• Benign familial neonatal convulsion;
  • Epilepsy;
  • KCNQ2;
  • M-channel;
  • Knockout mouse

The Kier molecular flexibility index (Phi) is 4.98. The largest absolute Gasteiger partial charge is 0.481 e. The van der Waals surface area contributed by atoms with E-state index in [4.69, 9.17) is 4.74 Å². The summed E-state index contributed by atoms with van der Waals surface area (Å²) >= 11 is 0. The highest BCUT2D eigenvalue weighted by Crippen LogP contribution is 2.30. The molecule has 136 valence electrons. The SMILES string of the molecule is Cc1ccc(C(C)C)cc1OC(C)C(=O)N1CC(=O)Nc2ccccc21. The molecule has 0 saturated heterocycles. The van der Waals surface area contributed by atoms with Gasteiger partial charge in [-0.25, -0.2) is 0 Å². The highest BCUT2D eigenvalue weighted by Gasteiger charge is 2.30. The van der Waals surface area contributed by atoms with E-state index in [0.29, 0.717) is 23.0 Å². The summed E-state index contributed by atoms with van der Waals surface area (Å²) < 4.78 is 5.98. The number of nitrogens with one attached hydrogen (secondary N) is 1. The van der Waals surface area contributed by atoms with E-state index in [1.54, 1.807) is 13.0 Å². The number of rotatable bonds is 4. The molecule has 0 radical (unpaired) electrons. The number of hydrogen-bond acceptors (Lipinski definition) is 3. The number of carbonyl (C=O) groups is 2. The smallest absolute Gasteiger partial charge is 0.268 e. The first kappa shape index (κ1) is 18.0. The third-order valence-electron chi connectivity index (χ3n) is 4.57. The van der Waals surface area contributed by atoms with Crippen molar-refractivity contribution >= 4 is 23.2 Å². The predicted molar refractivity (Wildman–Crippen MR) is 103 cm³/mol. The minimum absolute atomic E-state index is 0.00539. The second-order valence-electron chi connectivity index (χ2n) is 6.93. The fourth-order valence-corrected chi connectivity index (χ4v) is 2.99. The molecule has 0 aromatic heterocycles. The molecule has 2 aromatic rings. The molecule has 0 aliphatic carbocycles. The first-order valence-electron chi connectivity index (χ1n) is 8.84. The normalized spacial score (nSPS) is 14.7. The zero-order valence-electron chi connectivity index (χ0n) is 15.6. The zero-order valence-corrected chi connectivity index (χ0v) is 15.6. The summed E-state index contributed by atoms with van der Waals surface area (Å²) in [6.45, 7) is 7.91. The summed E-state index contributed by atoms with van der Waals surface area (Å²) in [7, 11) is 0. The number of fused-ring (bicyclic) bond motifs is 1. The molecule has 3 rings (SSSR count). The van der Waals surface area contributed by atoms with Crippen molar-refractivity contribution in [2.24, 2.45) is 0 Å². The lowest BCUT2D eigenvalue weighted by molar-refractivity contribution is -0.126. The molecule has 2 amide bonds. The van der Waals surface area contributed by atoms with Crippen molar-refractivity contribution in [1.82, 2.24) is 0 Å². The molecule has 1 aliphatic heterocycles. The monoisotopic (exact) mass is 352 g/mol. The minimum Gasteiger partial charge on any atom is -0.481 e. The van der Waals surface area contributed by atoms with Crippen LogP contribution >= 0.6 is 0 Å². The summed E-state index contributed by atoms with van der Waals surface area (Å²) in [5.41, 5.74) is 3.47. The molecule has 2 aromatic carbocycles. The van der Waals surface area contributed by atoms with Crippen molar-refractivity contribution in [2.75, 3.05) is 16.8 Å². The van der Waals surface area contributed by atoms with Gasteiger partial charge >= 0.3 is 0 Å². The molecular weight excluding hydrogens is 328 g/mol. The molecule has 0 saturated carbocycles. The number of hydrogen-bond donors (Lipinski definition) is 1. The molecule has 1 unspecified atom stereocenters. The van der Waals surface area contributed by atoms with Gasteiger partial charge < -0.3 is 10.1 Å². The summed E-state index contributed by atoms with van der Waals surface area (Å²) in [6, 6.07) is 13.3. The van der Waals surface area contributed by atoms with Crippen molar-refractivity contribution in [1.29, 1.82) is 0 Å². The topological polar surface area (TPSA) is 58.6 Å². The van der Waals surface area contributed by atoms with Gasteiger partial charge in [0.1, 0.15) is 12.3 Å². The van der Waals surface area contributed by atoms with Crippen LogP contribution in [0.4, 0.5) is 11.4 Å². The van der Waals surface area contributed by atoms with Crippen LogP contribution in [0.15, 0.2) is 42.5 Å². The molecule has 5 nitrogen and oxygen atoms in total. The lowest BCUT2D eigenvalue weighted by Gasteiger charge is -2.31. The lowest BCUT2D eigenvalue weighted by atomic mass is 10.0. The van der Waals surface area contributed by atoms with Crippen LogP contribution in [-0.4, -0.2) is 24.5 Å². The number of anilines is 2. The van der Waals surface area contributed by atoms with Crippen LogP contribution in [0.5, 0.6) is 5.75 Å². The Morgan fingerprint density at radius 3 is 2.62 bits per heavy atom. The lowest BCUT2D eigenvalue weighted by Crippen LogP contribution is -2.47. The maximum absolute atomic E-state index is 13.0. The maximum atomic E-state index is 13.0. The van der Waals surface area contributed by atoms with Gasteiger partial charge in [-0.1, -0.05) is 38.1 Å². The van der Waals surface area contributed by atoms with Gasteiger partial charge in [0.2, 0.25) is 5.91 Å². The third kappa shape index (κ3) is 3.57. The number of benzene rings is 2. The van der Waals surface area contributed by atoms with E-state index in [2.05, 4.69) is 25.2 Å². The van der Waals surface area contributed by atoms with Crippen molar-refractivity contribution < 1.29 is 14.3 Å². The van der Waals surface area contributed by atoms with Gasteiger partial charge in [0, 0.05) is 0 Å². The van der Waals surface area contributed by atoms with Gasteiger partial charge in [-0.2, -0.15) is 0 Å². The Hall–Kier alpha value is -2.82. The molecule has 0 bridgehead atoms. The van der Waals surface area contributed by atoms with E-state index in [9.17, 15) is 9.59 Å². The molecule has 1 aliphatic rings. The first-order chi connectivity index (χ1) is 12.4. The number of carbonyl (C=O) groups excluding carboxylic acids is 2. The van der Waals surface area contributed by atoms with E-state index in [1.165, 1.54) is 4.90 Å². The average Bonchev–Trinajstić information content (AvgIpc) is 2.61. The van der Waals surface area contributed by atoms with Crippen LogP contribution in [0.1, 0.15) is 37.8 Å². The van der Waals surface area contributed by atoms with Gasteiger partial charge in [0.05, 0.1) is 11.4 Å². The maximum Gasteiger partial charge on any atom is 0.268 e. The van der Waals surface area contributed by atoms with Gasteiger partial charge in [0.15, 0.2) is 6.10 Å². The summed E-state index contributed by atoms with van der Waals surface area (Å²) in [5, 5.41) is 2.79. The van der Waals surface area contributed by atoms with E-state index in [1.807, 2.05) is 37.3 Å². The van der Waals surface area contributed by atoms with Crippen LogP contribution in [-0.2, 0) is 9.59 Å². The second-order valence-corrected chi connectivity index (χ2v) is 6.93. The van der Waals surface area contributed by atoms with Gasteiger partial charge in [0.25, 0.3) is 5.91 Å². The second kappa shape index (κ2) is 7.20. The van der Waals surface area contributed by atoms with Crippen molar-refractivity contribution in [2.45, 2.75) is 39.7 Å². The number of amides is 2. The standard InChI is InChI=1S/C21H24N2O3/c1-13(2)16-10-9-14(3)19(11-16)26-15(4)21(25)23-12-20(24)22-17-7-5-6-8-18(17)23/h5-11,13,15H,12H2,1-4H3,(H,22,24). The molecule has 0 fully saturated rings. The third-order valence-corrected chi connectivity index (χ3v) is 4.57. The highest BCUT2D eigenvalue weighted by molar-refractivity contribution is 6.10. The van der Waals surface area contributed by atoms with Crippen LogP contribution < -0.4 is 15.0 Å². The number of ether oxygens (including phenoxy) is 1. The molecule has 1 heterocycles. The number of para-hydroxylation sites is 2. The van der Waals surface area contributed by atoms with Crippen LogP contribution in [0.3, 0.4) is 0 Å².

Abstract : Benign familial neonatal convulsion (BFNC) is a common idiopathic epilepsy with autosomal dominant inheritance. Recently, two novel voltage-dependent potassium channel genes, KCNQ2 and KCNQ3, were identified by positional cloning as being responsible for BFNC. Heterotetramers of the products of these genes form M-channels and regulate the threshold of electrical excitability of neurons. We disrupted the mouse KCNQ2 gene via gene targeting to study the relationship between KCNQ2 and epilepsy. Homozygous pups (KCNQ2 -/-) died within a few hours after birth owing to pulmonary atelectasis that was not due to the status of epileptic seizures, although their development was morphologically normal. Heterozygous mice had decreased expression of KCNQ2 and showed hypersensitivity to pentylenetetrazole, an inducer of seizure. These data indicate that the decreased expression of KCNQ2 might cause a hyperexcitability of the CNS, which accounts for the mechanism of BFNC.